Phasing out fossil tax breaks won’t always boost the environment

There is currently no tax on aviation fuel. Photo: Dutch News

Phasing out the tax breaks on fossil fuels enjoyed by the transport sector and heavy industry will be complicated and won’t always benefit the environment anyway, according to scientists and economists at two government think tanks.

Earlier this week MPs voted in favour of scrapping the benefits some companies are given because they use fossil fuels, leading protest group Extinction Rebellion to halt its daily blockade of the A12 motorway in The Hague.

According to the cabinet, the direct and indirect subsidies on fossil fuel cost between €39 billion and €46 billion a year.

The Dutch environmental assessment agency PBL and macro-economic advisor CPB have made an inventory of what subsidies and tax breaks there are, and what the likely impact on the environment is likely to be.

“It would appear to be a no-brainer but there are a lot of brain-teasers in there as well,” the researchers said.

The researchers suggest that direct tax breaks and subsidies amount to some €17 billion a year. This figure excludes secondary benefits such as the fact that vans are not liable for car tax and that companies that use oil to produce plastics also benefit from a specific tax break.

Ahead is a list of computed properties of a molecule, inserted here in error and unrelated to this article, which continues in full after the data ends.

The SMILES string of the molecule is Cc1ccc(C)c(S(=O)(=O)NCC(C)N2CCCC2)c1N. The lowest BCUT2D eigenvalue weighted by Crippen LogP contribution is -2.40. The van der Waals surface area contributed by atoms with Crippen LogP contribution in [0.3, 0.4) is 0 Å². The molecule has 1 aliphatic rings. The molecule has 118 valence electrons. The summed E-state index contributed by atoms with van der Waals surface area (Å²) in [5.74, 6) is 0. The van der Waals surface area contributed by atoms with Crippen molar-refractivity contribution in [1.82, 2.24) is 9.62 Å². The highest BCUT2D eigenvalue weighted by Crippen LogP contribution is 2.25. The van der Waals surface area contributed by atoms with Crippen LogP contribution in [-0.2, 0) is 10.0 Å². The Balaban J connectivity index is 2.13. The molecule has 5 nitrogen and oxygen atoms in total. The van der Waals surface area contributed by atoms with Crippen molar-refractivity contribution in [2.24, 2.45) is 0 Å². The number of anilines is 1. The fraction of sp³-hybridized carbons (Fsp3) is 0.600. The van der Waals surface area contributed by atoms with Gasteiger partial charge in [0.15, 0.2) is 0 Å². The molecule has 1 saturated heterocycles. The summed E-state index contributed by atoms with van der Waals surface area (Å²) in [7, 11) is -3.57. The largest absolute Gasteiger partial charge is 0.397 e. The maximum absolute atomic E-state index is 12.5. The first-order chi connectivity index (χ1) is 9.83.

The report concludes that officials should be careful “not to turn off the wrong switch”. Increasing electricity taxes for major users, for example, will make it more expensive for them to shift away from gas-fired power stations.

Instead, they recommend targeting electricity producers by taxing electricity made from gas and coal more heavily which, the researchers say, will encourage them to use more sustainable methods, and help the transition to clean energy.

Attention should also focus on emissions that are not yet taxed, the report suggests. Both aviation and shipping are exempt from fuel tax and the European emissions trading system, through which companies effectively buy the right to pollute, allows heavy industry to avoid energy taxes as well.

These measures, the researchers point out, will have to be dealt with at a European level.

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